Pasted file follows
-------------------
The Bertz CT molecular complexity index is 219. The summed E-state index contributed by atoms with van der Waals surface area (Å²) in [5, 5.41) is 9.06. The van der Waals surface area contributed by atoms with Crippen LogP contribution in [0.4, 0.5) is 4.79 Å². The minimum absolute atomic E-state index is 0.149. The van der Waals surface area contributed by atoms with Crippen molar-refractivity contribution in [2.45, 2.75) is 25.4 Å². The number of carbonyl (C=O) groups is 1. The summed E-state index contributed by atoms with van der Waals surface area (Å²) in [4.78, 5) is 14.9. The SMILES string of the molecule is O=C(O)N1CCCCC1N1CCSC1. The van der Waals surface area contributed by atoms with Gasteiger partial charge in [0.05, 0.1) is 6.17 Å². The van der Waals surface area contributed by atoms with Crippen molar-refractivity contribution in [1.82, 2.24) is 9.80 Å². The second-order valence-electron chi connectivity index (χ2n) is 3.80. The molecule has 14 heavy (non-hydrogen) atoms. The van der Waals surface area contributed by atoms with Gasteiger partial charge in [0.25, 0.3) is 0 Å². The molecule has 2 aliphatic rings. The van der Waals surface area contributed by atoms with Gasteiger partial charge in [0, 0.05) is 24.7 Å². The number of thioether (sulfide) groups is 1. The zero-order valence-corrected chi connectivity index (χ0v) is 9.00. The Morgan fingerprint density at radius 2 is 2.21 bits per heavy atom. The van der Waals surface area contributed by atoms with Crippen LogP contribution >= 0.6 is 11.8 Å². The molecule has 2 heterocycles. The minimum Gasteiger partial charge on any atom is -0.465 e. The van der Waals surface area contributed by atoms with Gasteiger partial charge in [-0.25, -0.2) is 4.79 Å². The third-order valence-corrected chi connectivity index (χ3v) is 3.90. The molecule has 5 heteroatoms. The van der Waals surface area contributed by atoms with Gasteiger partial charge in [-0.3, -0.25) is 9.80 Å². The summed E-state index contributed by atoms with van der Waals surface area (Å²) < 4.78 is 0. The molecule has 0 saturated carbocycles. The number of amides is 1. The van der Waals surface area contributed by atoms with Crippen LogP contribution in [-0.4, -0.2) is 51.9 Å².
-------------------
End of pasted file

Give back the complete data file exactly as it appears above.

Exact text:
The Bertz CT molecular complexity index is 219. The summed E-state index contributed by atoms with van der Waals surface area (Å²) in [5, 5.41) is 9.06. The van der Waals surface area contributed by atoms with Crippen LogP contribution in [0.4, 0.5) is 4.79 Å². The minimum absolute atomic E-state index is 0.149. The van der Waals surface area contributed by atoms with Crippen molar-refractivity contribution in [2.45, 2.75) is 25.4 Å². The number of carbonyl (C=O) groups is 1. The summed E-state index contributed by atoms with van der Waals surface area (Å²) in [4.78, 5) is 14.9. The SMILES string of the molecule is O=C(O)N1CCCCC1N1CCSC1. The van der Waals surface area contributed by atoms with Gasteiger partial charge in [0.05, 0.1) is 6.17 Å². The van der Waals surface area contributed by atoms with Crippen molar-refractivity contribution in [1.82, 2.24) is 9.80 Å². The second-order valence-electron chi connectivity index (χ2n) is 3.80. The molecule has 14 heavy (non-hydrogen) atoms. The van der Waals surface area contributed by atoms with Gasteiger partial charge in [0.25, 0.3) is 0 Å². The molecule has 2 aliphatic rings. The van der Waals surface area contributed by atoms with Gasteiger partial charge in [0, 0.05) is 24.7 Å². The number of thioether (sulfide) groups is 1. The zero-order valence-corrected chi connectivity index (χ0v) is 9.00. The Morgan fingerprint density at radius 2 is 2.21 bits per heavy atom. The van der Waals surface area contributed by atoms with Crippen LogP contribution >= 0.6 is 11.8 Å². The molecule has 2 heterocycles. The minimum Gasteiger partial charge on any atom is -0.465 e. The van der Waals surface area contributed by atoms with Gasteiger partial charge in [-0.25, -0.2) is 4.79 Å². The third-order valence-corrected chi connectivity index (χ3v) is 3.90. The molecule has 5 heteroatoms. The van der Waals surface area contributed by atoms with Gasteiger partial charge in [-0.3, -0.25) is 9.80 Å². The summed E-state index contributed by atoms with van der Waals surface area (Å²) < 4.78 is 0. The molecule has 0 saturated carbocycles. The number of amides is 1. The van der Waals surface area contributed by atoms with Crippen LogP contribution in [-0.4, -0.2) is 51.9 Å².